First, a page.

Overcoming the sins of the father — and the fatherland
What if the people who loved you turned out to be monsters? Could you change your worldview to survive in this new order? Or would the truth end up swallowing you whole?
Fourteen-year-old Lore (Saskia Rosendahl: Für Elise) lives an idyllic life in World War II Germany. Blonde and blue-eyed, she’s the picture of youthful innocence, still more child than woman as she romps through fields in suspendered skirts and Heidi braids.
A high-ranking SS officer, Papa has instilled Nazi principles in his children, respect for family, pride of country, love for the Führer — and hate for Jews. They are all assured of Germany’s victory over the Allied forces. So Lore is shocked and heartbroken to learn that the Führer is dead.
The Americans are sweeping the country, and they capture Lore’s father. Lore’s mother sends her off with a handful of cash and jewelry, ordering her to take her sister, twin brothers and the baby across Germany to their grandmother’s house by the sea.
Now responsible for her four younger siblings, Lore must navigate a new and horrifying Germany. Trains don’t work, foreigners control the roads and borders, food is scarce, violence is prevalent and poverty and death are everywhere.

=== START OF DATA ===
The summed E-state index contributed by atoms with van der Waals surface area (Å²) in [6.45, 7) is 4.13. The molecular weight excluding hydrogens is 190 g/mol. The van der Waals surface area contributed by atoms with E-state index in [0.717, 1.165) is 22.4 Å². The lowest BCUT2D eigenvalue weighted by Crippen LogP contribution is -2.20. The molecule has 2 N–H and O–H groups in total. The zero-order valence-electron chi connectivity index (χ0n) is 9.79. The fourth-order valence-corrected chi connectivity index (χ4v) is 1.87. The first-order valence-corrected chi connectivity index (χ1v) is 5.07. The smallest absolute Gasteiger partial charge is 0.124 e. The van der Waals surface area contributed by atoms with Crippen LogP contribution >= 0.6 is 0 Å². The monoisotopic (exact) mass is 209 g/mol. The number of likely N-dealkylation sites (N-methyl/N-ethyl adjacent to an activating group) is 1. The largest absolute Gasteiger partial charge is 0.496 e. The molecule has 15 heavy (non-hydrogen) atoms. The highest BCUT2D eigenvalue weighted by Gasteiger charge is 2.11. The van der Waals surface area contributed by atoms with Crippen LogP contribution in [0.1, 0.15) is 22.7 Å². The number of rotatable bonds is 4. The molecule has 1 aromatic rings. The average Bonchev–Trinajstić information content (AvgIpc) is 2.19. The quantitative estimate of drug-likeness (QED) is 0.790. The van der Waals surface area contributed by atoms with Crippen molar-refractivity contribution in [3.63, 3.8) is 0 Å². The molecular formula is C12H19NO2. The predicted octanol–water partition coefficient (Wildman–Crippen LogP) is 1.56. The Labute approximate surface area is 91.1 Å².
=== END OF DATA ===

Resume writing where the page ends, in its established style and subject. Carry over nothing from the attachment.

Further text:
She also learns just what the Nazis have been doing. Photographs from the concentration camps line every public space, shaming the Germans for their crimes. Many don’t believe the stories of the camps and the deaths; they think the Americans staged it in Hollywood. Lore is fiercely loyal to Germany and her family, but with each step through her war-torn country her doubt grows.
As young Lore, Rosendahl is a revelation. Sweet and innocent one moment and full of rage and pain the next, she seemingly ages years in an hour and a half.
Directed by Australian Cate Shortland (Somersault), the film adds to the chaos of Lore’s situation by incorporating elements of the young girl’s budding sexuality and burgeoning adulthood. Lore’s story becomes a metaphor for the mental and physical awakening teens experience, questioning their parents’ beliefs as they cross the threshold of adolescence.
A painful coming-of-age tale, Lore offers a fresh perspective on humanity. The children of Nazis weren’t to blame for their parents’ crimes, but how did they reconcile their happy, seemingly normal lives with the acts of their elders? How do you comprehend that a beloved parent is a war criminal?
Lore is at once a fantastical fairy tale and a deeply relatable parable. Get in the car and drive to D.C. or Baltimore to catch this movie. It’s worth every penny.